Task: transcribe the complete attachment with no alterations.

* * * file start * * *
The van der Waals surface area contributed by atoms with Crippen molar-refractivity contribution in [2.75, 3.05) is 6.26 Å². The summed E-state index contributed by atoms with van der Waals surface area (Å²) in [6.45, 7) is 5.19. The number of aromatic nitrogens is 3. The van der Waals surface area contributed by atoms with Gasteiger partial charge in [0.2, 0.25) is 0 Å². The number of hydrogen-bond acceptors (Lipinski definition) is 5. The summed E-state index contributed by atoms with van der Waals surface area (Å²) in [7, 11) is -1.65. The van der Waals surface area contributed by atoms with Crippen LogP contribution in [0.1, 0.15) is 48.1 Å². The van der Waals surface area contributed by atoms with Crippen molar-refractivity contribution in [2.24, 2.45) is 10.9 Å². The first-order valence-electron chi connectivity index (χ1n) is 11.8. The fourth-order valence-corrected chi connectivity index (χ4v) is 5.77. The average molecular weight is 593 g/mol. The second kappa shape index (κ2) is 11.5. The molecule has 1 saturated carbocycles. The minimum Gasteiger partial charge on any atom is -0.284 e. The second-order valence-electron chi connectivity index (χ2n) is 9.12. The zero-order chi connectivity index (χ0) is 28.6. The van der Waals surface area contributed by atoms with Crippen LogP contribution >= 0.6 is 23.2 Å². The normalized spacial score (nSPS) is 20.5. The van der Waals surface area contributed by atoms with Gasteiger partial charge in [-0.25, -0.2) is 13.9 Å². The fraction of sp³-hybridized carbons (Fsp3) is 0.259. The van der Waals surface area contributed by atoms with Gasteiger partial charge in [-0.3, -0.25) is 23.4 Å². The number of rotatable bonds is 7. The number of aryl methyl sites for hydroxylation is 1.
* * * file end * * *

The van der Waals surface area contributed by atoms with Crippen molar-refractivity contribution in [2.75, 3.05) is 6.26 Å². The summed E-state index contributed by atoms with van der Waals surface area (Å²) in [6.45, 7) is 5.19. The number of aromatic nitrogens is 3. The van der Waals surface area contributed by atoms with Gasteiger partial charge in [0.2, 0.25) is 0 Å². The number of hydrogen-bond acceptors (Lipinski definition) is 5. The summed E-state index contributed by atoms with van der Waals surface area (Å²) in [7, 11) is -1.65. The van der Waals surface area contributed by atoms with Crippen LogP contribution in [0.1, 0.15) is 48.1 Å². The van der Waals surface area contributed by atoms with Crippen molar-refractivity contribution in [2.24, 2.45) is 10.9 Å². The first-order valence-electron chi connectivity index (χ1n) is 11.8. The fourth-order valence-corrected chi connectivity index (χ4v) is 5.77. The average molecular weight is 593 g/mol. The second kappa shape index (κ2) is 11.5. The molecule has 1 saturated carbocycles. The minimum Gasteiger partial charge on any atom is -0.284 e. The second-order valence-electron chi connectivity index (χ2n) is 9.12. The zero-order chi connectivity index (χ0) is 28.6. The van der Waals surface area contributed by atoms with Crippen LogP contribution >= 0.6 is 23.2 Å². The normalized spacial score (nSPS) is 20.5. The van der Waals surface area contributed by atoms with Gasteiger partial charge in [-0.25, -0.2) is 13.9 Å². The fraction of sp³-hybridized carbons (Fsp3) is 0.259. The van der Waals surface area contributed by atoms with Gasteiger partial charge in [-0.3, -0.25) is 23.4 Å². The number of rotatable bonds is 7. The number of aryl methyl sites for hydroxylation is 1.